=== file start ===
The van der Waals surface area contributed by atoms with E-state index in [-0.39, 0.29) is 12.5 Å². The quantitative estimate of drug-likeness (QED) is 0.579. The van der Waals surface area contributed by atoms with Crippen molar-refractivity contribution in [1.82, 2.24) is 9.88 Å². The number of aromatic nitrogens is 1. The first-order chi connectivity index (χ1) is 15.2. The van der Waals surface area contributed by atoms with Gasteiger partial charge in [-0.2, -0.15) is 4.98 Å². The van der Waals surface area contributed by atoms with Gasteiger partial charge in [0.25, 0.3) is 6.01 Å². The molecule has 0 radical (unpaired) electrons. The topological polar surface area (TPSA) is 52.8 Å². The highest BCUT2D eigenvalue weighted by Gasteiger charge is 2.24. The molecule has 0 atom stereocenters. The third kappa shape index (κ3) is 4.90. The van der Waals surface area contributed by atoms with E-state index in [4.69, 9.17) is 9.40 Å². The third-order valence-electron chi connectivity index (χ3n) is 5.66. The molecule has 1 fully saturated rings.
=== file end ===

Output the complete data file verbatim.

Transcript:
The van der Waals surface area contributed by atoms with E-state index in [-0.39, 0.29) is 12.5 Å². The quantitative estimate of drug-likeness (QED) is 0.579. The van der Waals surface area contributed by atoms with Crippen molar-refractivity contribution in [1.82, 2.24) is 9.88 Å². The number of aromatic nitrogens is 1. The first-order chi connectivity index (χ1) is 15.2. The van der Waals surface area contributed by atoms with Gasteiger partial charge in [-0.2, -0.15) is 4.98 Å². The van der Waals surface area contributed by atoms with Gasteiger partial charge in [0.25, 0.3) is 6.01 Å². The molecule has 0 radical (unpaired) electrons. The topological polar surface area (TPSA) is 52.8 Å². The highest BCUT2D eigenvalue weighted by Gasteiger charge is 2.24. The molecule has 0 atom stereocenters. The third kappa shape index (κ3) is 4.90. The van der Waals surface area contributed by atoms with E-state index in [4.69, 9.17) is 9.40 Å². The third-order valence-electron chi connectivity index (χ3n) is 5.66. The molecule has 1 fully saturated rings.